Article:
Indians were human animals just like all of us. I agree with the western cultural bias statement.
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Old 06-14-2019, 11:53 PM
 
Location: New Mexico
6,463 posts, read 3,611,213 times
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Quote:
Originally Posted by Quietude View Post
Which is why almost nothing remains of Cahokia except a few indistinct mounds...
Actually there is quite a lot that remains from Cahokia and the more they look the more they find. The indigenous pre-Columbus cultures were very complex. These people were not living willy-nilly without any sense of purpose or connection to tradition or customs. Both the Chaco culture Great Houses in the SW and Cahokia along the Mississippi are planned and laid out to correspond with solar and lunar seasonal events. Although Cahokia was abandoned, vestiges of the Mississippian culture and life ways still continued among some Southeastern tribes at the time Europeans arrived. One example would be the Natchez people in Mississippi.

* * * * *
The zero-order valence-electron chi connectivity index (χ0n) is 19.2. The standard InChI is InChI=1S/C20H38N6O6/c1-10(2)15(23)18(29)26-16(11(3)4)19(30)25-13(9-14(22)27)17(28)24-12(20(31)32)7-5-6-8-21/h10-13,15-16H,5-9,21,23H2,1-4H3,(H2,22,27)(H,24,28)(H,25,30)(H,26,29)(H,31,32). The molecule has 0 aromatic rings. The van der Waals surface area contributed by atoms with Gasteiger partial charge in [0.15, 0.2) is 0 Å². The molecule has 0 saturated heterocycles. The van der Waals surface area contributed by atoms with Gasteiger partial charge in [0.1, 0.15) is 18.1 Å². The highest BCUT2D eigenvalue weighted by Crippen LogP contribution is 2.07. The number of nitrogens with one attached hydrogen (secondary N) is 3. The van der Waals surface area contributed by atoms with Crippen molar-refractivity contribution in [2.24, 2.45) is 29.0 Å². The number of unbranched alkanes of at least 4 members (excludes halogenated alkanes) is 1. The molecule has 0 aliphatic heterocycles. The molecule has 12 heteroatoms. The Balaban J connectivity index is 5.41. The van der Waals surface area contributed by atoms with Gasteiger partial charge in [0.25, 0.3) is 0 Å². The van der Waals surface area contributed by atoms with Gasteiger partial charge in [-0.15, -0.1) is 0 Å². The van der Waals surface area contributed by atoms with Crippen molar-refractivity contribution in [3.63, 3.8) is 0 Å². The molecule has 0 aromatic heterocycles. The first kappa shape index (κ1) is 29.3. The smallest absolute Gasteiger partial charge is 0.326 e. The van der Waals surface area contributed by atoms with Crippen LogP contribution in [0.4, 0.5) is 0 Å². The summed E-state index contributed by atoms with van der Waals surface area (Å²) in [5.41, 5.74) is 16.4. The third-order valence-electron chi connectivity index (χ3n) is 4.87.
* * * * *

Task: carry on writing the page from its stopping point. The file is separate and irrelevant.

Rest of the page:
https://www.theguardian.com/cities/2...ericans-vanish
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Old 06-15-2019, 06:10 AM
 
Location: Pennsylvania
5,526 posts, read 9,914,738 times
Reputation: 9042
Quote:
Originally Posted by SunGrins View Post
Actually there is quite a lot that remains from Cahokia and the more they look the more they find.
Right - some of the great finds of the central Americas have been in remote locations, where in the borders of the US, much of the land was occupied and cultivated by people over the last couple of hundred years who didn't worry about preserving areas of archeological significance. The evidence of ancient cultures is much better hidden in the US, and there is plenty of ancient culture that has been erased from Central America - we just don't know about them.
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Old 06-15-2019, 06:14 AM
 
Location: Texas
43,453 posts, read 52,470,772 times
Reputation: 70528
Nomads are unlikely to leave remains of giant cities.